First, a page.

Geoheritage of Perth & Area
Perth GeoHistory Booklet
Lanark County straddles two distinct geological environments – to the west and north, the edge of the Canadian Shield (marble, granite and gneiss predominantly); to the south and east, sedimentary outliers of the Saint-Lawrence Lowlands (sandstone, limestone, and shale). On top of this lies a thin veneer of glacial debris and unconsolidated post-glacial sediments.
While every geological setting is unique, the portion of the Shield that is represented in Lanark County is part of what is known as the Central Metasedimentary Belt of Grenville Geological Province – one of the most unusual, diverse, and highly studied formations in the world (although perhaps one of the least understood). These rocks were formed roughly one billion years ago when two continents collided to form a vast mountain range that would have rivalled today’s Himalayas.
Over the next 800 million years, the Grenville Mountains were levelled by erosion, inundated by tropical seas, scraped bare by glaciers, and flooded by the icy waters of the Atlantic. This display is a tribute to the extraordinary geological diversity of Lanark County, and to the enthusiasm of its residents (past and present), who delight in its exploration, and celebrate its wonders.
Central to the Perth Museum’s geological holdings is the historic collection of Dr. James Wilson of Perth (1798~1881), a portion of which can be seen in the display behind you.
Dr. Wilson was a medical doctor from Scotland who set up practice in Lanark County in 1821. He brought with him a keen interest in (and a small collection of) rocks, minerals and fossils. As he traveled between housecalls in his horse-drawn buggy he would study the local geology evident in the numerous outcrops along his route, and note unusual occurrences. He became such an expert on Lanark County geology that when his Edinburgh schoolmate, William E. Logan, was engaged as the first director of the Geological Survey of Canada in 1842, Wilson was one of the first people he called upon to give him the lay of the land. This amateur/professional relationship continued for many years, resulting in several notable scientific discoveries. Please read more about Dr. Wilson’s “amateur” contribution to science as you continue about the room.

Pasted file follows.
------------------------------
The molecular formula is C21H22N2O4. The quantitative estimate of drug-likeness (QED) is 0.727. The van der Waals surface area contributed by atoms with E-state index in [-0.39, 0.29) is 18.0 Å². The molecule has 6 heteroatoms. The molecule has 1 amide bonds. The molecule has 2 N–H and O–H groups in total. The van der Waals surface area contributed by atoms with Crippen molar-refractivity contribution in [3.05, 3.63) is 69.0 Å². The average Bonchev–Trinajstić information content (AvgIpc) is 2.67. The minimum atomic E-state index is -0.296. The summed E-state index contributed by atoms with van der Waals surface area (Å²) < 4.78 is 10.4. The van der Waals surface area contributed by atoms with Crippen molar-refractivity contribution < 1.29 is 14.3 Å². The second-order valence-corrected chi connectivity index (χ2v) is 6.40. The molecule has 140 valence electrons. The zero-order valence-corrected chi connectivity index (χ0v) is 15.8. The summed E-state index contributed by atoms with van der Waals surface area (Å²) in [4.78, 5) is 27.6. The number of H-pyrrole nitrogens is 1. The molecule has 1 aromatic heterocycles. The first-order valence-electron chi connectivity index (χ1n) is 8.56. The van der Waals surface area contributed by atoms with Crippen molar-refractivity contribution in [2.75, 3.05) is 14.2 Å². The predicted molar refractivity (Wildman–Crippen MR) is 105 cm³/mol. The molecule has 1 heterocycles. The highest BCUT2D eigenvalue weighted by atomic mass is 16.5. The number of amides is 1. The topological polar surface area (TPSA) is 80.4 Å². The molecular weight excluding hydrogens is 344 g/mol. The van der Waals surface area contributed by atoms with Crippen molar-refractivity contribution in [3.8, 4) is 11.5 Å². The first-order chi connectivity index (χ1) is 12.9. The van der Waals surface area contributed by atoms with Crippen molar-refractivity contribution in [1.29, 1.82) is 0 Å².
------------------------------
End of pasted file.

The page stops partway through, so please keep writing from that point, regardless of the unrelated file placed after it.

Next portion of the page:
The Perth Museum has changed location and focus over the years, but Archibald Campbell would surely be glad to know that the geological holdings he amassed are still being celebrated today.
As the Museum’s founder and first curator, Campbell’s contribution to Lanark County heritage (geological or otherwise) cannot be understated, nor can it be described any better than in his own words. In the letter below, he chronicles how the Museum came to be recognized as the best in its class in Canada, showcasing the country’s ninth largest geological collection – including hundreds of his own specimens. Since his geological interests were so broad, and his collection so varied, you will see only a few of his personal items in this display, but you should consider every piece in this room to be part of his legacy – a testament to his passion for the Earth, and for Lanark County.
Although entirely coincidental, it is enormously serendipitous that the geological collection of Dr. Wilson should come to reside within the walls of Matheson House.